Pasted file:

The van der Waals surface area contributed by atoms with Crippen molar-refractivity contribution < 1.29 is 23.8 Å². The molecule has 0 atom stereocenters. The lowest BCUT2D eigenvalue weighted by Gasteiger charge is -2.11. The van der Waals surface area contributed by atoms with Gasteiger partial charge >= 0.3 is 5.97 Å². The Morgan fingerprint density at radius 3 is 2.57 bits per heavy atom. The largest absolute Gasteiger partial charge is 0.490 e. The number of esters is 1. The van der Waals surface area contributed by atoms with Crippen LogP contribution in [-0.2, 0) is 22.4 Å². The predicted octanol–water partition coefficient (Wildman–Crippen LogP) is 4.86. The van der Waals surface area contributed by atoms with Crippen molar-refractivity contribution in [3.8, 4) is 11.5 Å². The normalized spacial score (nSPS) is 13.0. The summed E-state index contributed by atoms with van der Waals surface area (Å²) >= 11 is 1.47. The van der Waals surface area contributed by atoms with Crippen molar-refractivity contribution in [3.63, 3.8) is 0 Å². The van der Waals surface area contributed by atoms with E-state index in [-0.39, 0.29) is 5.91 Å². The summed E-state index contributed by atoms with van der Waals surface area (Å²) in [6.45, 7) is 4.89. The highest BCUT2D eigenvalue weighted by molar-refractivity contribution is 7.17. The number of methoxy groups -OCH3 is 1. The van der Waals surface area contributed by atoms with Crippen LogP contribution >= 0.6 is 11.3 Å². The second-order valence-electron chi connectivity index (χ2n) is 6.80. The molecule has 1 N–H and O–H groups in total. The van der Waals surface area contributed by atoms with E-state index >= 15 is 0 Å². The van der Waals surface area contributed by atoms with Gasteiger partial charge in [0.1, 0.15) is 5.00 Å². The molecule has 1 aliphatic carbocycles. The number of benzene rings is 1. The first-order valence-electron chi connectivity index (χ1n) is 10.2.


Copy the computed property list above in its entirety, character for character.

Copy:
The van der Waals surface area contributed by atoms with Crippen molar-refractivity contribution < 1.29 is 23.8 Å². The molecule has 0 atom stereocenters. The lowest BCUT2D eigenvalue weighted by Gasteiger charge is -2.11. The van der Waals surface area contributed by atoms with Gasteiger partial charge >= 0.3 is 5.97 Å². The Morgan fingerprint density at radius 3 is 2.57 bits per heavy atom. The largest absolute Gasteiger partial charge is 0.490 e. The number of esters is 1. The van der Waals surface area contributed by atoms with Crippen LogP contribution in [-0.2, 0) is 22.4 Å². The predicted octanol–water partition coefficient (Wildman–Crippen LogP) is 4.86. The van der Waals surface area contributed by atoms with Crippen molar-refractivity contribution in [3.8, 4) is 11.5 Å². The normalized spacial score (nSPS) is 13.0. The summed E-state index contributed by atoms with van der Waals surface area (Å²) >= 11 is 1.47. The van der Waals surface area contributed by atoms with Crippen molar-refractivity contribution in [3.63, 3.8) is 0 Å². The van der Waals surface area contributed by atoms with E-state index in [-0.39, 0.29) is 5.91 Å². The summed E-state index contributed by atoms with van der Waals surface area (Å²) in [6.45, 7) is 4.89. The highest BCUT2D eigenvalue weighted by molar-refractivity contribution is 7.17. The number of methoxy groups -OCH3 is 1. The van der Waals surface area contributed by atoms with Crippen LogP contribution >= 0.6 is 11.3 Å². The second-order valence-electron chi connectivity index (χ2n) is 6.80. The molecule has 1 N–H and O–H groups in total. The van der Waals surface area contributed by atoms with E-state index >= 15 is 0 Å². The van der Waals surface area contributed by atoms with Gasteiger partial charge in [0.1, 0.15) is 5.00 Å². The molecule has 1 aliphatic carbocycles. The number of benzene rings is 1. The first-order valence-electron chi connectivity index (χ1n) is 10.2.